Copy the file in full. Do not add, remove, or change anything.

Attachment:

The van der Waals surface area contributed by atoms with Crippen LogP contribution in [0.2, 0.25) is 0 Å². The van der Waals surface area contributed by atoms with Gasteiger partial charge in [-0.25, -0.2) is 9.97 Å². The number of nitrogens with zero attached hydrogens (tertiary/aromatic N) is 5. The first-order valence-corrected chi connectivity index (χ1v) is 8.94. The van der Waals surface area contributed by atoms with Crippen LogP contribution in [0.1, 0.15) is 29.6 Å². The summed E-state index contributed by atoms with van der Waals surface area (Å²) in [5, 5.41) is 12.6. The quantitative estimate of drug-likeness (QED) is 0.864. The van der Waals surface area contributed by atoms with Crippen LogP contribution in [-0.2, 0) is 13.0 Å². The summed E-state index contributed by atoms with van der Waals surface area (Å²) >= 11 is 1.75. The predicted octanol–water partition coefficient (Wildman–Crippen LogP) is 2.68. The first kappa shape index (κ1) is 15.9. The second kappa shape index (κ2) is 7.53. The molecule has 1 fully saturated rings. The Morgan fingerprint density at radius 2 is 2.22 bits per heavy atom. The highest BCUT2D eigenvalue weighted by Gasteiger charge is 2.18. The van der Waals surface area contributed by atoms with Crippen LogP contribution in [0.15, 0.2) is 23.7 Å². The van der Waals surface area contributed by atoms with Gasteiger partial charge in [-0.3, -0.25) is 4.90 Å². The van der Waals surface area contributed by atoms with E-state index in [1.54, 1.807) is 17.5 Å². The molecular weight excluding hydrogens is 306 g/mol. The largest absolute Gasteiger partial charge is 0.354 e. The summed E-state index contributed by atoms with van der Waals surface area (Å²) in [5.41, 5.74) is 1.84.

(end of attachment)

The van der Waals surface area contributed by atoms with Crippen LogP contribution in [0.2, 0.25) is 0 Å². The van der Waals surface area contributed by atoms with Gasteiger partial charge in [-0.25, -0.2) is 9.97 Å². The number of nitrogens with zero attached hydrogens (tertiary/aromatic N) is 5. The first-order valence-corrected chi connectivity index (χ1v) is 8.94. The van der Waals surface area contributed by atoms with Crippen LogP contribution in [0.1, 0.15) is 29.6 Å². The summed E-state index contributed by atoms with van der Waals surface area (Å²) in [5, 5.41) is 12.6. The quantitative estimate of drug-likeness (QED) is 0.864. The van der Waals surface area contributed by atoms with Crippen LogP contribution in [-0.2, 0) is 13.0 Å². The summed E-state index contributed by atoms with van der Waals surface area (Å²) >= 11 is 1.75. The predicted octanol–water partition coefficient (Wildman–Crippen LogP) is 2.68. The first kappa shape index (κ1) is 15.9. The second kappa shape index (κ2) is 7.53. The molecule has 1 fully saturated rings. The Morgan fingerprint density at radius 2 is 2.22 bits per heavy atom. The highest BCUT2D eigenvalue weighted by Gasteiger charge is 2.18. The van der Waals surface area contributed by atoms with Crippen LogP contribution in [0.15, 0.2) is 23.7 Å². The van der Waals surface area contributed by atoms with Gasteiger partial charge in [-0.3, -0.25) is 4.90 Å². The van der Waals surface area contributed by atoms with E-state index in [1.54, 1.807) is 17.5 Å². The molecular weight excluding hydrogens is 306 g/mol. The largest absolute Gasteiger partial charge is 0.354 e. The summed E-state index contributed by atoms with van der Waals surface area (Å²) in [5.41, 5.74) is 1.84.